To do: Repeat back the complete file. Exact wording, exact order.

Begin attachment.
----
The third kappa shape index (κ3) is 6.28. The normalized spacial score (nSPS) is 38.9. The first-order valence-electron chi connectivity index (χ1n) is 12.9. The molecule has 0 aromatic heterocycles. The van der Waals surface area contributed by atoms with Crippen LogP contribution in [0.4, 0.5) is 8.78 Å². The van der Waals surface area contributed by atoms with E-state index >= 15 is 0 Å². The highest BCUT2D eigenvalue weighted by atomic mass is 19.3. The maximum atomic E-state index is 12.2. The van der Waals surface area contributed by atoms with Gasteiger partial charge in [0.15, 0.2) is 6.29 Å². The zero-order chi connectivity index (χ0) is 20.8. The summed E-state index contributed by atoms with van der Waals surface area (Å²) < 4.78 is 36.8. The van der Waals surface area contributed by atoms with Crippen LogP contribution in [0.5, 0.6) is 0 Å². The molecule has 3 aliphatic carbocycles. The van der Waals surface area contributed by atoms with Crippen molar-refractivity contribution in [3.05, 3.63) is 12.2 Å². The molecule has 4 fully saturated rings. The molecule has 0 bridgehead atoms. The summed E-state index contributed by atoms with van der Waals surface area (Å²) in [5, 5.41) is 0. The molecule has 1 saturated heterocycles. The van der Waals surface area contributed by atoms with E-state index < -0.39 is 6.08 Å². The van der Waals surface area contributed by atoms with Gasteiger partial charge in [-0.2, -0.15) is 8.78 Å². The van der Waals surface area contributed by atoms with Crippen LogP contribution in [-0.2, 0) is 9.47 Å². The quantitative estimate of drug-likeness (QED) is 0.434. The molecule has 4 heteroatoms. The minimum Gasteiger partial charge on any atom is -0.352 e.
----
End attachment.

The third kappa shape index (κ3) is 6.28. The normalized spacial score (nSPS) is 38.9. The first-order valence-electron chi connectivity index (χ1n) is 12.9. The molecule has 0 aromatic heterocycles. The van der Waals surface area contributed by atoms with Crippen LogP contribution in [0.4, 0.5) is 8.78 Å². The van der Waals surface area contributed by atoms with E-state index >= 15 is 0 Å². The highest BCUT2D eigenvalue weighted by atomic mass is 19.3. The maximum atomic E-state index is 12.2. The van der Waals surface area contributed by atoms with Gasteiger partial charge in [0.15, 0.2) is 6.29 Å². The zero-order chi connectivity index (χ0) is 20.8. The summed E-state index contributed by atoms with van der Waals surface area (Å²) < 4.78 is 36.8. The van der Waals surface area contributed by atoms with Crippen LogP contribution in [0.5, 0.6) is 0 Å². The molecule has 3 aliphatic carbocycles. The van der Waals surface area contributed by atoms with Crippen molar-refractivity contribution in [3.05, 3.63) is 12.2 Å². The molecule has 4 fully saturated rings. The molecule has 0 bridgehead atoms. The summed E-state index contributed by atoms with van der Waals surface area (Å²) in [5, 5.41) is 0. The molecule has 1 saturated heterocycles. The van der Waals surface area contributed by atoms with E-state index < -0.39 is 6.08 Å². The van der Waals surface area contributed by atoms with Gasteiger partial charge in [-0.2, -0.15) is 8.78 Å². The van der Waals surface area contributed by atoms with Crippen LogP contribution in [-0.2, 0) is 9.47 Å². The quantitative estimate of drug-likeness (QED) is 0.434. The molecule has 4 heteroatoms. The minimum Gasteiger partial charge on any atom is -0.352 e.